Affiliations Molecular Microbiology Department, Institut de Recerca Sant Joan de Déu, University Hospital Sant Joan de Déu, Barcelona, Spain, CIBER de Epidemiología y Salud Pública CIBERESP, Instituto de Salud Carlos III, Madrid, Spain

  • Maria Angeles Marcos,

    Roles Investigation, Methodology, Validation, Visualization

    Affiliation ISGlobal, Barcelona Ctr. Int. Health Res. (CRESIB), Hospital Clínic - Universitat de Barcelona, Barcelona, Spain

  • Ana Valero-Rello,

    Roles Investigation, Methodology, Validation, Visualization

    Affiliations Molecular Microbiology Department, Institut de Recerca Sant Joan de Déu, University Hospital Sant Joan de Déu, Barcelona, Spain, CIBER de Epidemiología y Salud Pública CIBERESP, Instituto de Salud Carlos III, Madrid, Spain

  • Carmen Muñoz-Almagro

    Roles Conceptualization, Data curation, Formal analysis, Funding acquisition, Investigation, Methodology, Project administration, Resources, Supervision, Validation, Visualization, Writing – review & editing

    cma@sjdhospitalbarcelona.org

    Affiliations Molecular Microbiology Department, Institut de Recerca Sant Joan de Déu, University Hospital Sant Joan de Déu, Barcelona, Spain, CIBER de Epidemiología y Salud Pública CIBERESP, Instituto de Salud Carlos III, Madrid, Spain, School of Medicine, Universitat Internacional de Catalunya, Barcelona, Spain

Nasopharyngeal bacterial load as a marker for rapid and easy diagnosis of invasive pneumococcal disease in children from Mozambique

  • Pedro Brotons, 
  • Quique Bassat, 
  • Miguel Lanaspa, 
  • Desiree Henares, 
  • Amaresh Perez-Arguello, 
  • Lola Madrid, 
  • Reyes Balcells,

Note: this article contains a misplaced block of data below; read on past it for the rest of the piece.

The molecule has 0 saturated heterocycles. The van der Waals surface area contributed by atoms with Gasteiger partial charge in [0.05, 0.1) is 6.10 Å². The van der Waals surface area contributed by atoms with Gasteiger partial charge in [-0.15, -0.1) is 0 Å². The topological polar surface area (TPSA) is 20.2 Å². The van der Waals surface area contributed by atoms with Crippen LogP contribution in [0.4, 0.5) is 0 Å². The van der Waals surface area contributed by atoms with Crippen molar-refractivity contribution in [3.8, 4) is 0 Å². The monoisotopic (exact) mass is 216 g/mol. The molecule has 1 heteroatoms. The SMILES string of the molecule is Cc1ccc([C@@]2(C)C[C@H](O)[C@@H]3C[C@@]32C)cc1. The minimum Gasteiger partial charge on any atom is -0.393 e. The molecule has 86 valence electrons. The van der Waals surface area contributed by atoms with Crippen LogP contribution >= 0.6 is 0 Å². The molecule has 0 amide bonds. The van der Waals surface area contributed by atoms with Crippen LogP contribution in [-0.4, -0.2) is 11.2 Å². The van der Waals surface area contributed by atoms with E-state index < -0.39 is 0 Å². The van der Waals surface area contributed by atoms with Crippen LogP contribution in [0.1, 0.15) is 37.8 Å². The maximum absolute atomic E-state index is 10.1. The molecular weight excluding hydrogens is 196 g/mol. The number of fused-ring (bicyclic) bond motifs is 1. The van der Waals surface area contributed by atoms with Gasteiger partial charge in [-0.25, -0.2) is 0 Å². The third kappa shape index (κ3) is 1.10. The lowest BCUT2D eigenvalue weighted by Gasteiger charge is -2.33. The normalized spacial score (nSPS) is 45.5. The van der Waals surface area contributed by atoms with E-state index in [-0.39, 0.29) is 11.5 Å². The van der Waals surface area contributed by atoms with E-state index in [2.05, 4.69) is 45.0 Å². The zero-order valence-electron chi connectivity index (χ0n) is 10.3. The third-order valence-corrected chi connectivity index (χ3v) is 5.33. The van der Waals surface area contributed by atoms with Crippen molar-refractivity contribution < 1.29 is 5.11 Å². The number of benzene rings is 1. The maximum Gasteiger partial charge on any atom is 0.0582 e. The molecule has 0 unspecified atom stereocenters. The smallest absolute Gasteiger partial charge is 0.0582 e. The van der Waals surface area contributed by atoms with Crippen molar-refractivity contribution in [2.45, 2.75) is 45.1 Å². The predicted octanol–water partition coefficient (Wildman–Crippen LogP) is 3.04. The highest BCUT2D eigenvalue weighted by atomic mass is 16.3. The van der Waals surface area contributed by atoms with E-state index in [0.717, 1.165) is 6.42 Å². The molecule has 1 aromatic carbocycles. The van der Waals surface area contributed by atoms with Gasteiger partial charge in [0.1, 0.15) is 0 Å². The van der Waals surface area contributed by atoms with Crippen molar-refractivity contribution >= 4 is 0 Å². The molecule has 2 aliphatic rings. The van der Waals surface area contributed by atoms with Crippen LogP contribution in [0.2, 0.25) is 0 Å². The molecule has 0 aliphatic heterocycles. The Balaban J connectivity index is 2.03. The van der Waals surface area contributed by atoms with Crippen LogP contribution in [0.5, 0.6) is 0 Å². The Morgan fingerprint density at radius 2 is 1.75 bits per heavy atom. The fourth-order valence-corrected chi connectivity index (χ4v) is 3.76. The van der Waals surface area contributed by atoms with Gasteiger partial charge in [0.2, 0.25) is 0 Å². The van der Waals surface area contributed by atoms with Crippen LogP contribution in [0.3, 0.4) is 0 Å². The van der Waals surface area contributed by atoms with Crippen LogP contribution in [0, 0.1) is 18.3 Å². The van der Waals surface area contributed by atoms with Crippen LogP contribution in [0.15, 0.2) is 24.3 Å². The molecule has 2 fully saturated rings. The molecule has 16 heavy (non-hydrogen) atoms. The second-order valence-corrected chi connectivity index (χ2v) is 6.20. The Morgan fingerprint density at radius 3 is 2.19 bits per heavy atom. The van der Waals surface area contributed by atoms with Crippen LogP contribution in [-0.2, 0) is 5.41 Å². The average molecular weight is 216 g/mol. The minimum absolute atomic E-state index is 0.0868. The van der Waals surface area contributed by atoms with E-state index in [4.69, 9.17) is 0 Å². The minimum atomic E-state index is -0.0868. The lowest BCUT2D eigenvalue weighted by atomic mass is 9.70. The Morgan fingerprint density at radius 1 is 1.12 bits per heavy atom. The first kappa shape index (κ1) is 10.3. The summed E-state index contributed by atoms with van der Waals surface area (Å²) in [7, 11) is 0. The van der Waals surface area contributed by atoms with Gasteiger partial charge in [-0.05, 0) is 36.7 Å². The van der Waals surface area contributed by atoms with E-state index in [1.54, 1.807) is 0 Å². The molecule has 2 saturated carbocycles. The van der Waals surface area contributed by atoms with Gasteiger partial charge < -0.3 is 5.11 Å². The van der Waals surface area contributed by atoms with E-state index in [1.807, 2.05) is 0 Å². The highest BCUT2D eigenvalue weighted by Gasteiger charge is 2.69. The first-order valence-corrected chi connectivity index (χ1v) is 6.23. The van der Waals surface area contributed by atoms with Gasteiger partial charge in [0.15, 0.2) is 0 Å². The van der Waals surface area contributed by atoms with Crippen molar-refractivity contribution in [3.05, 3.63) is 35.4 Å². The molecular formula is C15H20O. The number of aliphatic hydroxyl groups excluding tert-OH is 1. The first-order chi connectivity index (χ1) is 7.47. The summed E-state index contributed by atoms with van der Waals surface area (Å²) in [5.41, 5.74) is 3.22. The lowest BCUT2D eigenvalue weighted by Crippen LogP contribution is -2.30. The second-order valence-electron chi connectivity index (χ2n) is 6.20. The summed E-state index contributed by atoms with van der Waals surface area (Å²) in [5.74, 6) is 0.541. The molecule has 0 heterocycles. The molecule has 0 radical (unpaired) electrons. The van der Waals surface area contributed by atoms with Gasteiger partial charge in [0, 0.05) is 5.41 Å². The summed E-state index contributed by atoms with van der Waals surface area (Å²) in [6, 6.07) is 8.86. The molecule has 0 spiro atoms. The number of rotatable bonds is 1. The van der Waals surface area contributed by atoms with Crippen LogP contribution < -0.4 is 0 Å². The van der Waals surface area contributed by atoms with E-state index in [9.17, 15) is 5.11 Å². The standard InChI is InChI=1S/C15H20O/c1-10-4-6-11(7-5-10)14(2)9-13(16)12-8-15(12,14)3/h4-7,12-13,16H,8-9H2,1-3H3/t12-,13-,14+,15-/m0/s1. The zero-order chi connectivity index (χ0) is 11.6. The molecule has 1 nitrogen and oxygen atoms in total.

• Sozinho Acacio, 
  • Maria Andres-Franch, 
  • Maria Angeles Marcos
PLOS
x

Abstract

Background

Current diagnostic methods for detection of Streptococcus pneumoniae in children with suspected invasive pneumococcal disease have limitations of accuracy, timeliness, and patient convenience. This study aimed to determine the performance of pneumococcal load quantified with a real-time polymerase-chain reaction in nasopharyngeal samples to diagnose invasive pneumococcal disease in children.

Methods

Matched case-control study of patients <5 years of age with invasive pneumococcal disease admitted to the Manhiça District Hospital (Mozambique) and asymptomatic controls recruited in different periods between 2006 and 2014. Cases were confirmed by a positive bacterial culture for S. pneumoniae in blood or cerebrospinal fluid. Nasopharyngeal aspirates were collected from cases and controls and pneumococcal density was quantified by lytA real-time polymerase-chain reaction.

Results

Thirty cases (median age 12.8 months) and sixty controls (median age 11.7 months) were enrolled and 70% of them were male. Nasopharyngeal pneumococcal carriage was high in both groups: 28/30 (93.3%) for cases vs. 53/60 (88.3%) for controls (p = 0.71). Mean nasopharyngeal pneumococcal load was identified as a marker for invasive pneumococcal disease (7.0 log10 copies/mL in cases vs. 5.8 log10 copies/mL in controls, p<0.001) and showed good discriminatory power (AUC-ROC: 82.1%, 95% CI 72.5%-91.8%). A colonization density of 6.5 log10 copies/mL was determined as the optimal cut-off value to distinguish cases from controls (sensitivity 75.0%, specificity 73.6%).